Student property is one of the fastest-growing investment sectors with recorded movement last year at its highest volume.
However, the influx of institutional investment has split the sector markedly, with properties which meet institutional standards finding themselves at the forefront of the sector’s rise while those which do not meet these standards are suffering from reduced liquidity.
Despite the impressive growth that the sector has already seen and the introduction of a stamp duty surcharge on investment properties, it seems that student property has still yet to peak. According to a recent survey by the Mistoria Group, which took in the opinions of around 500 landlords in the student sector, more than a third (35%) have already purchased additional properties this year, before the stamp duty rise took effect, and a further 45% plan to purchase 2-3 new student property investments over the next eighteen months.
Whether investing in traditional Houses in Multiple Occupation (HMOs) or purpose-built student accommodation (which is arguably the star of the sector today from an investment viewpoint), investors have found plenty to draw them to the student sector in recent years.
Per the Mistoria survey, 50% of student property investors believe they would not be getting the same level of yields from any other asset class, and around a tenth believed that investing in the student sector enabled them to offset tax changes and keep their investments profitable.
However, these attractions are serving not just to draw in individual landlords but also institutional investors and, according to Knight Frank, the extent of their involvement in student housing is changing the shape of the sector significantly. During the record-breaking year of student property investment that was 2015, £5.1 billion worth of student beds were bought and sold, compared to less than half this value (£2.42 billion) the previous year.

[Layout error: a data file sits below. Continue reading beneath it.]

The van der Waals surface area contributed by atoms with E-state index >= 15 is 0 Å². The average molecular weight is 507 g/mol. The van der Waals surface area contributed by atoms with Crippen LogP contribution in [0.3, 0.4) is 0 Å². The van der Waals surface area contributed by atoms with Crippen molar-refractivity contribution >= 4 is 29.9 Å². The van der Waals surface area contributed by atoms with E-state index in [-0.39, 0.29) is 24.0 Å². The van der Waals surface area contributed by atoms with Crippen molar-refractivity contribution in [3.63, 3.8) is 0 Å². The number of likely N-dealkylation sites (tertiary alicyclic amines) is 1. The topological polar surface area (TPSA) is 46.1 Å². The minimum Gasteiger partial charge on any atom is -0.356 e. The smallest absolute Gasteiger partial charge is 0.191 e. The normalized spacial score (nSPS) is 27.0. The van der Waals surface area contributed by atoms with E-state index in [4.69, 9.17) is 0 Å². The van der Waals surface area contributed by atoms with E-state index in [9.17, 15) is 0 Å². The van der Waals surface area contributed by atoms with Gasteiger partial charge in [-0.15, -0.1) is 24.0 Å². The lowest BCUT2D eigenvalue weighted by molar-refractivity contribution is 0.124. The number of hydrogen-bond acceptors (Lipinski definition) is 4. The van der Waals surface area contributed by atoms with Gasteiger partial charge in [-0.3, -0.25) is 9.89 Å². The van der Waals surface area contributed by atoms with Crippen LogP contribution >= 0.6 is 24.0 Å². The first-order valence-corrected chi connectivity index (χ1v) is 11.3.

Almost half of all those student beds sold lost year were bought by institutional investors rather than individuals, and this has polarised the market. Properties which appeal to institutions are now in a markedly different position to those which do not. Properties that do measure up to institutional specifications get the full force of the market’s rapid growth and benefit from wide-ranging appeal amongst active investors. On the other hand, those that do not meet such specifications are effectively missing out on a very large and important group of potential buyers, and as a result they are suffering in terms of liquidity.
Knight Frank also predicts a slowdown in the pipeline for new purpose-built student accommodation developments. With demand still high, this could further strengthen the sector and its appeal to investors. In particular, major cities such as London and Manchester have large student strands in their populations, a significant under-supply of beds for this market, yet a comparatively modest pipeline of upcoming developments.
Photo credit: https://upload.wikimedia.org/wikipedia/en/1/13/Pooley_House_-_Queen_Mary,_University_of_London.jpg
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